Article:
– Renaissance revived clubbing: Don’t believe the hype. Renaissance caught the top of the clubbing wave. It was one of a number of clubs that issued in a glitzy waye: straight lads wearning Versace shirts and leather trousers. Another trend to benefit was the mixed gay straight clubs like Vague in Leeds. The reasons why this came about was as much to do with getting a licence as baggy clothes for dancing meant wholesale drug use and possible dealer rumbles. Mincing around the club in clothes you would be afraid to sweat in was supposed to prevent it, it didn’t it just heralded the arrival of wholesale cocaine use. It replaced the egalitarian nature of house and rave with snobbishness.
My recollections of Renaissance
It was towards the end of 1992, a friend of mine had got a gig on a Friday night at the Venue 44 in Mansfield playing what would now be termed drum and bass. I knew him as we used to play house sets together. He had met a couple in some ski resort where he had gone to play for a couple of months. The couple were involved in putting club flyers in shops and bars throughout the Midlands and the North of England. When he came back, he got in touch with the couple and they got him the gig.
I turned up to a half empty night decked out in decorations. After I made some enquiries, I got into Renaissance for free a few weeks later. I remember having a nightmare parking the Austin Metro I had at the time and stiff legs from the two-hour drive that did not welcome the stairs I had to climb to the front door. The building looked anonymous and whitewashed on the outside.
The main dance floor had the DJ booth well above it and there was a chill out area between the front door and the barn like dance floor with bench seating and some sort of trellices. Most of the lads going there looked like rugby league players and the girls like night wear models. The club had a buzz, but it was not the raw electric feel of Shellys, The Hacienda or the Quadrant Park.
The Evening Standard media page in Wednesday’s paper (February 23, 2005) explained to its readers in the meejah sector what gonzo journalism actually meant: surely a case of selling snow to the eskimos? The works of the fast living writer were allready well-known in recreation chemically-minded Islington.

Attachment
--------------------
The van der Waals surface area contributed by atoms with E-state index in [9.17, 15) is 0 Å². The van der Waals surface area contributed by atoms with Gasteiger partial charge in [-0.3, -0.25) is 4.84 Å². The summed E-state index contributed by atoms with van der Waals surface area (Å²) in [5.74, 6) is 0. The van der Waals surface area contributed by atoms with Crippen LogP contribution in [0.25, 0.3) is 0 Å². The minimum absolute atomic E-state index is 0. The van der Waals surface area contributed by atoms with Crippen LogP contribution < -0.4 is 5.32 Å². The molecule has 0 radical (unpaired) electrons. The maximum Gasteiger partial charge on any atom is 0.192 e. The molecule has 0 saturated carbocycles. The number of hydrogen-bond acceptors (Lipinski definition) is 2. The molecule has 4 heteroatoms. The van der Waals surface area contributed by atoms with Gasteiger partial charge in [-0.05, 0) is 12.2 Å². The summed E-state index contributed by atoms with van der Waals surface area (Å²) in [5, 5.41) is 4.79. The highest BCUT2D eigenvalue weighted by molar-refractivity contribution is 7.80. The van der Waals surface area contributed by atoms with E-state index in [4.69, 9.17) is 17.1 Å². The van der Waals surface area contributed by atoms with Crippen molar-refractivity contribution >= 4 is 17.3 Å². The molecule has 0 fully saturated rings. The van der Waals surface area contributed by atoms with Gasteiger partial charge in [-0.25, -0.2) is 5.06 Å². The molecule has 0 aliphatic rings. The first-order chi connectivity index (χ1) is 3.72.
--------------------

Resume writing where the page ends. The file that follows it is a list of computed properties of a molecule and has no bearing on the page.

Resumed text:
Thompson’s gonzo legacy
What exactly is ‘gonzo’ or outlaw journalism, invented by Hunter S. Thompson, the great American writer, who committed suicide on Sunday at the age of 67? There are few things you can say for certain, other than that it was a product of the 1960s and describes a form of writing where the reporter becomes a central character in the story.
Gonzo is based on William Faulkner’s dictum that “fiction is often the best fact’. The gonzo reporter lives what he writes.
Gonzo journalism is now everywhere. The film-maker Michael Moore used the technique in Fahrenheit 9/11 as dis Morgan Spurlock in his documentary Super Size Me. Robert Fisk’s coverage in The Independent of the killing of Rafik Hariri, former prime minister of Lebanon, by car bomb, in Beirut last week, was a good example. As Mr Fisk’s flat is only a few hundred years (sic) away from the site of the explosion, he was able to give an account that recorded his own emotions as he ran towards the black smoke.
“Hariri, I kept repeating. I had sat with him many times…” And so on.
Writing personal webistes or blogs is a further extension of the technique. It is a self-indulgent, even narcissistic, but it is also vivid. And, at its best, it can catch readers up in a story beter than any other style: that is Thompson’s real legacy.
Motorolan – an employee of Motorola. Apparently goes back to a more innocent time when the sci-fi genre was populated by B-movies like Plan 9 From Outter Space, IBM employees used to have a company song book and abortions were a back-street affair.